A man carrying a .22-caliber rifle foiled security at the State Department on Friday and made his way to an office near that of Secretary of State George P. Shultz, where he fatally shot his mother, who worked there, then killed himself, police and State Department officials said.
The shooting, which occurred amid heightened tensions over terrorist attacks worldwide, was the first such incident reported in Washington since extensive security procedures were enacted at government buildings over the last 18 months.
At the State Department, cement barricades intended to block car bombs, as well as metal detectors similar to those used to spot weapons at airports, have been installed to protect against a terrorist attack.
Officials said they were uncertain how the man was able to enter the building with the collapsible rifle and reach the seventh floor to carry out the shootings, within 100 to 150 feet of Shultz's suite of offices.
Shultz was said to be on the telephone, speaking with Israeli Prime Minister Shimon Peres, about the time of the shootings, which occurred just after noon.
District of Columbia police officials identified the gunman as Edward Steven Doster, 20, of Alexandria, Va., and his mother as Carole E. Doster, 44, a secretary who worked in the office of State Department counselor Edward J. Derwinski. The counselor, a former Republican congressman from Illinois, was in Japan at the time.
"The incident was in no way related to any official business of the State Department or any of its officials. At no time was there a threat to the secretary of state or any other senior official," State Department spokesman Bernard Kalb said. "This was not a terrorist incident."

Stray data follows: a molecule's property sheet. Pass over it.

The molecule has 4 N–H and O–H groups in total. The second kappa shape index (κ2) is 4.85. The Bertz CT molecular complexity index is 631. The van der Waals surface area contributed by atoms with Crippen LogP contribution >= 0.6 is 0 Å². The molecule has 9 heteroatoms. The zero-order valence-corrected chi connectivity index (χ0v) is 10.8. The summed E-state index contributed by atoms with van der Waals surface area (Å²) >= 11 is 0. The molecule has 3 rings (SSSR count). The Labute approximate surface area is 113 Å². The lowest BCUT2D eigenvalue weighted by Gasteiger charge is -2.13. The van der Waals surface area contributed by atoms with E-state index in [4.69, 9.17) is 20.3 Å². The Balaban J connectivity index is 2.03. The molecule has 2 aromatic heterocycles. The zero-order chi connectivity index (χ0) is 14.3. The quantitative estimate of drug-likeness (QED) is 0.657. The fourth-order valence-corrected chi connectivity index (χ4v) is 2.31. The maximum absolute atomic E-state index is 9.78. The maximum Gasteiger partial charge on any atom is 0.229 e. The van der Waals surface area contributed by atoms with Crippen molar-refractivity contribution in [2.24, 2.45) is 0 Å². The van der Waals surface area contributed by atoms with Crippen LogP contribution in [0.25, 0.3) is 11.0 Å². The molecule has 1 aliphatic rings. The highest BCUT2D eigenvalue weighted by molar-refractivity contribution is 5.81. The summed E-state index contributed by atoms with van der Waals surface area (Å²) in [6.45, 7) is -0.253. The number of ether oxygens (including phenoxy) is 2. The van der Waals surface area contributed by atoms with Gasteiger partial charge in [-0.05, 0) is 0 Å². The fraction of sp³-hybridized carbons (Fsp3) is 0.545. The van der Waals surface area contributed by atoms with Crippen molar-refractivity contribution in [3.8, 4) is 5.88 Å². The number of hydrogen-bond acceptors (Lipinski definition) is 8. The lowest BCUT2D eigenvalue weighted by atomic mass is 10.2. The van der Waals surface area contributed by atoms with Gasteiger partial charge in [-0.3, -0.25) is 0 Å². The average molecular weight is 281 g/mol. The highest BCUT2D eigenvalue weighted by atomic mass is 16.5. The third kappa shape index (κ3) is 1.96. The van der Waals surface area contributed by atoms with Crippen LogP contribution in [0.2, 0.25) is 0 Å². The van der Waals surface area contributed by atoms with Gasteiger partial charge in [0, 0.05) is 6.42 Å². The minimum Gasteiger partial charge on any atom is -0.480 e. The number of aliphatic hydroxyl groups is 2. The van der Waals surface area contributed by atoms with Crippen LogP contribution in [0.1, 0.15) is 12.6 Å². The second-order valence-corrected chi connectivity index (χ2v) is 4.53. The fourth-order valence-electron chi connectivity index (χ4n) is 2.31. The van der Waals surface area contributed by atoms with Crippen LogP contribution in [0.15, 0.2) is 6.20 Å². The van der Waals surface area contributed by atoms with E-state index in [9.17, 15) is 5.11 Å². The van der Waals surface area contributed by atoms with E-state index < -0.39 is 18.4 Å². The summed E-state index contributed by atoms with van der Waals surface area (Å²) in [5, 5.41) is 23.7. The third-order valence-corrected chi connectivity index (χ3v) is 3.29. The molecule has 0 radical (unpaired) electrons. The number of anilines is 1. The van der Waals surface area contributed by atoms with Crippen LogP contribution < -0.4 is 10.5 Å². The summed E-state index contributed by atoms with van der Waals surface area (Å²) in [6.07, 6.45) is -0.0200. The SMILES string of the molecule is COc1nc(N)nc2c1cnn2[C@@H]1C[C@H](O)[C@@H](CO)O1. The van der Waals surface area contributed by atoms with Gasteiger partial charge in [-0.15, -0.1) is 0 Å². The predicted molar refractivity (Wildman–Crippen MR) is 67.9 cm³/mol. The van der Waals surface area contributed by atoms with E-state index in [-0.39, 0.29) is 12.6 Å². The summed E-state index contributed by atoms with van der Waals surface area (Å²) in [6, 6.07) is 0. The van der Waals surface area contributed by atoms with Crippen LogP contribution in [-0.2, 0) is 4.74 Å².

A senior State Department official said that security procedures at the building, which covers a full city block, were being reviewed. "I'm sure certain changes will be made," he said.
$90 Million for Security
The department's security division has been given $90 million in the current fiscal year for its work protecting the building, U.S. embassies around the world and U.S. diplomats. The official said he was uncertain how much of that money was spent on security equipment and protection procedures at the State Department offices here.
Under policies in effect Friday morning, the 7,000 State Department employees who work in the building and visitors who accompany them were not screened for weapons and could bring in packages and briefcases that were not subject to inspection by guards.
In addition, dependents and spouses of the employees could receive two-year passes that allowed them to enter the building without going through the metal detectors installed at each entrance or without other screening procedures. The doors are guarded by uniformed, armed members of the Federal Protective Service.
However, within hours of the incident, officers acting under new instructions directed pass-holding reporters, who had been allowed to bypass the metal detectors, to undergo the security check as they entered the building.
"I think we have good security. I think tragic incidents such as this can take place. It is possible for an employee with a weapon to walk in and shoot someone. Are we going to search 7,000 people every day? I don't think so," said the senior State Department official, who spoke on the condition that he not be identified.
Police in Washington and in Alexandria, across the Potomac River, said the mother and son had been involved in a long-running feud. Alexandria police said Edward Doster had been scheduled to appear in court next Wednesday on misdemeanor charges of assault and battery brought by his mother.
David Speck, Carol Doster's brother, said the mother and son had lived together until three weeks ago.
Beth Kersey, general manager of the apartment complex where they lived, said Carole Doster "asked us not to let her son into our apartments. She just said that she was afraid of him."